Morrison school resource officer Jason Richardson was presented with a Heartsaver Hero Award on Thursday night after he saved a life using CPR skills acquired through training provided by Morrison school nurses.
All school nurses are American Heart Association CPR instructors and they offer classes to all Warren County school employees free of charge, usually at the beginning of each school year.
According to Richardson, it was a day like any other. He said back in August, a tornado had torn his barn down. His sister brought a couple of acquaintances over to collect some of the old barn wood.
“I was in another area picking up wood,” said Richardson. “The couple’s father, who was in his 60s, suddenly collapsed on the ground so they hollered at me. I rushed over to check him out and he had no pulse. I called 911 and continued CPR for 10 minutes until paramedics arrived.”
Richardson said the man was transported to a hospital and medical reports showed his heart had stopped. After receiving a pacemaker, he is doing well.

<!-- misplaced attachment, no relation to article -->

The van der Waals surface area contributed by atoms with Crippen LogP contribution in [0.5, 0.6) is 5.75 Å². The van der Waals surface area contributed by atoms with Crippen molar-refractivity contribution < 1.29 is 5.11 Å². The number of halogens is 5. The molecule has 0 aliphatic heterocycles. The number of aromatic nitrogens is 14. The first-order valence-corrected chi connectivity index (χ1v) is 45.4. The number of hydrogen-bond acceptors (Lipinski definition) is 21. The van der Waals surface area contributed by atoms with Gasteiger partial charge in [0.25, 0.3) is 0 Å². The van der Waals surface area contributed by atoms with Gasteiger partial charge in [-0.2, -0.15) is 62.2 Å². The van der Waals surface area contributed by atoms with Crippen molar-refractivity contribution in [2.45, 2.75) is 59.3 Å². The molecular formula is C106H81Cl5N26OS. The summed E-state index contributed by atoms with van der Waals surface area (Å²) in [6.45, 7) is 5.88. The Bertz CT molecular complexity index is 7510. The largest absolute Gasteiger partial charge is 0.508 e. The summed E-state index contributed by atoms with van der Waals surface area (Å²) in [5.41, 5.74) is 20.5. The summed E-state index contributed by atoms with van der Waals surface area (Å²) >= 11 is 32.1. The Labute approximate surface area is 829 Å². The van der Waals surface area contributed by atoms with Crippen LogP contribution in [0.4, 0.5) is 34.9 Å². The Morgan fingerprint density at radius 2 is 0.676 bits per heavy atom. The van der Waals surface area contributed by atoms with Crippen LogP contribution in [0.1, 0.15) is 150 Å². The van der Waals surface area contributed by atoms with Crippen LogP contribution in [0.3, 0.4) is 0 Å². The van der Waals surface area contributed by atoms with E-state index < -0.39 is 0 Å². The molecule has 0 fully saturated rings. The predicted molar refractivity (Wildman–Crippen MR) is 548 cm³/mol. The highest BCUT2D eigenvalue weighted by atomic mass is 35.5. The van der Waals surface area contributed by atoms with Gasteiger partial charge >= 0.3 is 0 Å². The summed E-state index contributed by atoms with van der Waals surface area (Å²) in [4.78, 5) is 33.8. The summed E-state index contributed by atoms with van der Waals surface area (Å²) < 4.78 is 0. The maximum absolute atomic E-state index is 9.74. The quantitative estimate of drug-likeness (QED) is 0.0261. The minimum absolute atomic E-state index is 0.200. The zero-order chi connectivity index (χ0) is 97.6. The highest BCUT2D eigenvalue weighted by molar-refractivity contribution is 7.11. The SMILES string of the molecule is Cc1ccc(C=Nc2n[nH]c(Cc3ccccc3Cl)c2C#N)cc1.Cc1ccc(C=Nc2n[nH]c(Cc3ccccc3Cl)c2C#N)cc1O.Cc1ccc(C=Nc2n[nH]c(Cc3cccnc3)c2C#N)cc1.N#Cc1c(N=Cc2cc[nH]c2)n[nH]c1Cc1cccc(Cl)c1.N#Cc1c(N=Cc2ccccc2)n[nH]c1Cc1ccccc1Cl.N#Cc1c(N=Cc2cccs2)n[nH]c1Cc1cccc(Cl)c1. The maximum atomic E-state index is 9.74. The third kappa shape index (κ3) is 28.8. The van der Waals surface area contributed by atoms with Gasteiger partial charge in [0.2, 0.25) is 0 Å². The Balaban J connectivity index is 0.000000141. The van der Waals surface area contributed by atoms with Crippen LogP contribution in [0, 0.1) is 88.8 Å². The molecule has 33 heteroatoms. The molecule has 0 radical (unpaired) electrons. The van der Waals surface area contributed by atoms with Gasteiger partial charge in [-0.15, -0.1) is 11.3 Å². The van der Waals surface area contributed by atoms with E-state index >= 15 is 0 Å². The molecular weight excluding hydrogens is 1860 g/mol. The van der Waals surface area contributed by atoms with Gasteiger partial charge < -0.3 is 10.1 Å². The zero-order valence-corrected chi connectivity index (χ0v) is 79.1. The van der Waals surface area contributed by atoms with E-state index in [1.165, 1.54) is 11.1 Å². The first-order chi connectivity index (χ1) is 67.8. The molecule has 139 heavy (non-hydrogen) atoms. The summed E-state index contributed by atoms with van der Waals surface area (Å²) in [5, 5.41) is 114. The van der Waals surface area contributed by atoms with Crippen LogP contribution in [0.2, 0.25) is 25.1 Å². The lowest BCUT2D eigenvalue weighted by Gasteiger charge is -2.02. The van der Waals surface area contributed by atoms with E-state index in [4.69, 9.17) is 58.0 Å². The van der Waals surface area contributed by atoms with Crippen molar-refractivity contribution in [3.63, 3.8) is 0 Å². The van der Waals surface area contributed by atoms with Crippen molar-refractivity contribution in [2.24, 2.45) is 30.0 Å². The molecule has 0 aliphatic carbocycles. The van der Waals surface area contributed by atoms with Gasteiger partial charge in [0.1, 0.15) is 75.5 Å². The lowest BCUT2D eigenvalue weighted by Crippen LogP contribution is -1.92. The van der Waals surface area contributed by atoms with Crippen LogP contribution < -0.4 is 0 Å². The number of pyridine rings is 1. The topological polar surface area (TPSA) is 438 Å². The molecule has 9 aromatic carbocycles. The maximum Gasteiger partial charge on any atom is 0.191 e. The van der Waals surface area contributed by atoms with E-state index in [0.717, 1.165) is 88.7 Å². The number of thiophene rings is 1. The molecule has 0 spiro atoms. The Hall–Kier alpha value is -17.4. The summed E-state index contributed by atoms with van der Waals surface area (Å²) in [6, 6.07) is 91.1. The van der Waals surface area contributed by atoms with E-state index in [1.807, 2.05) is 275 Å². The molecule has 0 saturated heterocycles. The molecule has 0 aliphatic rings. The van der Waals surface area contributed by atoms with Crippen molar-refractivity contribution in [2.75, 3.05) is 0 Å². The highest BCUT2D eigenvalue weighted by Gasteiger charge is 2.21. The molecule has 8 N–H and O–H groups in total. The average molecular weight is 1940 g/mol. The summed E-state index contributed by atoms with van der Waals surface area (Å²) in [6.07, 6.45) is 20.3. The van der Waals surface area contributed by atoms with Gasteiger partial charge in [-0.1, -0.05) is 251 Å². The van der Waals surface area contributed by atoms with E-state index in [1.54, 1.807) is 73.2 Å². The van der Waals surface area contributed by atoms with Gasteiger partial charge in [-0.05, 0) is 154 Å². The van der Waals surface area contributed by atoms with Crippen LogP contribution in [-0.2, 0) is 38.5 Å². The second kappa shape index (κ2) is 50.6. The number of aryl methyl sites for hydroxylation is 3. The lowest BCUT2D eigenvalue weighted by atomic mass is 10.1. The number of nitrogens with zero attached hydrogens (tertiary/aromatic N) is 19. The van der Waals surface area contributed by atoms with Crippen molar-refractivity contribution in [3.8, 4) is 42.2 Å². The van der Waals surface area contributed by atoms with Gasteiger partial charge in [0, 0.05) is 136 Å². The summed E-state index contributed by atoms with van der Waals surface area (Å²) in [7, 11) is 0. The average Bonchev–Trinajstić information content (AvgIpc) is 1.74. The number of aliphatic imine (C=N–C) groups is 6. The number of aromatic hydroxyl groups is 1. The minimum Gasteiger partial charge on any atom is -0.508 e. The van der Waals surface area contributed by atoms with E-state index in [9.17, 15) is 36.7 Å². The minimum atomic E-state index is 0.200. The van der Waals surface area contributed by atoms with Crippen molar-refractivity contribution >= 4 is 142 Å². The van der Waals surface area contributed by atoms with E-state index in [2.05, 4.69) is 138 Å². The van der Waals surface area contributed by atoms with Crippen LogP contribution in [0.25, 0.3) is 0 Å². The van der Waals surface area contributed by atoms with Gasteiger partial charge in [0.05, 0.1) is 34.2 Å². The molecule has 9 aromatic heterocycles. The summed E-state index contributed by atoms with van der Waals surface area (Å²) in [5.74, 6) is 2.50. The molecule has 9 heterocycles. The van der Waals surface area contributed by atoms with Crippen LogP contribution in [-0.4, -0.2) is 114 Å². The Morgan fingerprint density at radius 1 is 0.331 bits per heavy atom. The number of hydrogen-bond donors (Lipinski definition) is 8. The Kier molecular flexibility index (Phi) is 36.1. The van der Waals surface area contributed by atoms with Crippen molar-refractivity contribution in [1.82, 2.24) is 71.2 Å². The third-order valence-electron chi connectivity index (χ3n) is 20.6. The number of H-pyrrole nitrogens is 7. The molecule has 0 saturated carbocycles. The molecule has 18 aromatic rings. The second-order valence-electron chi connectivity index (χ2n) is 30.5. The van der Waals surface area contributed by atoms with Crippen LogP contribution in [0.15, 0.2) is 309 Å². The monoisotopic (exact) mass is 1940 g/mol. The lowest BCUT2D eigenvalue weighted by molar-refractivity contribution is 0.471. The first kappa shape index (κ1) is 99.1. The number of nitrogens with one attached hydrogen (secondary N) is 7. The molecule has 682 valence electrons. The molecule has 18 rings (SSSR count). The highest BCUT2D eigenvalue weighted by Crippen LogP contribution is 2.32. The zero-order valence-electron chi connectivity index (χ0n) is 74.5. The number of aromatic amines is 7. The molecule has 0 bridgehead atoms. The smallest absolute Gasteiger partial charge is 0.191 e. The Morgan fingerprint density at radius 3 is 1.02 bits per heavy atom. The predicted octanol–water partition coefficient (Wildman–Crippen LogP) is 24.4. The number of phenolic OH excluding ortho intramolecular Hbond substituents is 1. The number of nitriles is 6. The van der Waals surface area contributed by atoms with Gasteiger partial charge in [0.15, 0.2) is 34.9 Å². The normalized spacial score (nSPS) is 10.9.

“Jason lost him twice and had to bring him back with CPR before the ambulance got there,” said registered nurse Nicole Magness to School Board members during the presentation.
Added Patricia Hiner, RN and Morrison school nurse, “I am overwhelmed that Jason was able to use the skills and knowledge gained in one of my classes to save a life.”
Morrison principal Kim Cantrell couldn’t say enough positive things about having Richardson as an SRO and member of her safety team.
“Having Jason on staff with knowledge of being able to save a life is invaluable and knowing he is at Morrison puts my mind at ease,” said Cantrell.
Today, many Americans feel helpless to act during an emergency because they don’t know how to administer CPR or they are afraid of hurting the victim. The Heartsaver Hero Award is presented through American Heart Association to recognize heroes who have stepped in to save a life.
For more information on how to learn CPR, visit the American Heart Association website for a list of training centers and basic life support courses.
“I’d encourage everyone to learn CPR because you’ll never know when you might need it,” said Richardson.